This building was built in 1899 and is located on the east side of Arch Street at the northeast corner of Upper Market Street. The company later expanded and added a three-story brick building to the left that extends to Locust Street. They made cedar chests and bamboo furniture.
The West Branch Novelty Company was established in 1893 by Marshall Reid, F. S. Chapin, H. R. Frick and George C. Chapin. For the first few years their efforts were confined entirely to the manufacture of bamboo furniture, and sales were extended over a limited territory near home. The artistic merit of their product, however, soon attracted the attention of dealers far and near, and the increased demand compelled them to seek larger quarters, which resulted in the building of a new factory on the corner of Upper Market and Arch streets, in 1899. Since then, numerous articles of decorative furniture have been added until their output was classed with the standard furniture lines of the country. Originality of design, close attention to business and fair dealing have contributed to the steady growth of this, one of Milton's flourishing industries, and their merited success was the pride of our citizens.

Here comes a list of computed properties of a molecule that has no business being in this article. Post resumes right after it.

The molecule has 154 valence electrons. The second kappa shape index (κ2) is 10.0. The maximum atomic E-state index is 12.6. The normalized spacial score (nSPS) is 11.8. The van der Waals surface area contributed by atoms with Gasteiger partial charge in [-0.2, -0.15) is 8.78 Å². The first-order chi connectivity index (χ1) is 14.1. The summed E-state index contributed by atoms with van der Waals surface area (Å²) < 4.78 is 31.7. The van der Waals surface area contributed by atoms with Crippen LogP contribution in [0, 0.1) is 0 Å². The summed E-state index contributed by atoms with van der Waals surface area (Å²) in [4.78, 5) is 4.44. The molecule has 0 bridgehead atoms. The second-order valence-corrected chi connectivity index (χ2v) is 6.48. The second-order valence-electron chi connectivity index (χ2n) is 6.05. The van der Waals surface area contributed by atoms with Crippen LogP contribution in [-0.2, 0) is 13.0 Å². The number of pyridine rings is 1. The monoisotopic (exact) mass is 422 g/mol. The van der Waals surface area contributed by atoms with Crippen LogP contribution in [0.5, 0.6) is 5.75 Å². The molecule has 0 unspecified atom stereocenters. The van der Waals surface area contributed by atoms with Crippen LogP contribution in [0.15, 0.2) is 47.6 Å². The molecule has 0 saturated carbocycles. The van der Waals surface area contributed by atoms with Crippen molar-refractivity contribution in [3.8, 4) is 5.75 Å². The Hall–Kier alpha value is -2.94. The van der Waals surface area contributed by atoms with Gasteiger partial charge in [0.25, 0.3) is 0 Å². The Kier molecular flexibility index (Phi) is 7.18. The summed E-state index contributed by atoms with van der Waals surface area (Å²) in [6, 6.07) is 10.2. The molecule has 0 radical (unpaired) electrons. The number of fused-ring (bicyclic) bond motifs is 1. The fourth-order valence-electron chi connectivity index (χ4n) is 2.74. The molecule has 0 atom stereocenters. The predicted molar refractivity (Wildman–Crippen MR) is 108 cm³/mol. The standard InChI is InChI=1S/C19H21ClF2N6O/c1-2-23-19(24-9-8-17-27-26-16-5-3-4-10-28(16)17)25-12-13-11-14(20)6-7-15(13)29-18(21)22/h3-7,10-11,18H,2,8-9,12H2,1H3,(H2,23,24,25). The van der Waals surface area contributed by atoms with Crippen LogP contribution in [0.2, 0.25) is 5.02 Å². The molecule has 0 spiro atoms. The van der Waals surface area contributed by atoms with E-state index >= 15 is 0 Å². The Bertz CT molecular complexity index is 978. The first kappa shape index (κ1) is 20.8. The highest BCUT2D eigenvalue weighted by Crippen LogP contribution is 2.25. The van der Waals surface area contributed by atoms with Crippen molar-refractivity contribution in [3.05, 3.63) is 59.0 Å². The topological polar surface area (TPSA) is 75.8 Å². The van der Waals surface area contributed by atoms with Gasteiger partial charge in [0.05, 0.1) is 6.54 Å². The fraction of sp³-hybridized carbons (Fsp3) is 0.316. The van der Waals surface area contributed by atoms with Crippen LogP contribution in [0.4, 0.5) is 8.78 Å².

In the beginning the company made bamboo furniture and its first quarters were in a loft of the West Branch Knitting Company building on Center Street. Later it was moved to what was previously the William K. Wertman Carriage works on Upper Front (Arch) Street. The building is gone now, but was at the SE corner of the first alley north of Broadway, on the east side. The company prospered and in 1901, when larger quarters were needed, half of the final site on Arch Street was purchased. Within a few years the company was the largest single importer of bamboo in the entire United States. A large brick building was constructed in 1912 at the north end of the Arch Street property on land purchased from the estate of Henry A. Fonda, formerly occupied by the flour mill of Elias Bickel. In 1935 another large addition was built to house the machine department.
Three years after the company was incorporated in 1910, the cedar chests made by the company had become the most important single line of merchandise produced. Production of bamboo furniture was gradually reduced and finally, after the war, discontinued entirely so that all plant facilities could be devoted to the making of chests. During the First World War the plant interrupted its regular production schedules to make boxes for the shrapnel shells and toxic gas shells which were being manufactured then by the American Car and Foundry Company here and by the Milton Manufacturing Company.
Materials used in the chests were obtained from all parts of the world. The cedar came mainly from southern states, but some of the hard veneer woods used on the exterior of the chests came from Africa, Australia and some countries of Asia. The finished chests were marketed in all parts of the world, but the principal market was in the United States, east of the Mississippi. They were usually sold through department stores, and West Branch chests could be purchased in all leading department stores of the nation.
Photo courtesy of Gary Nisperly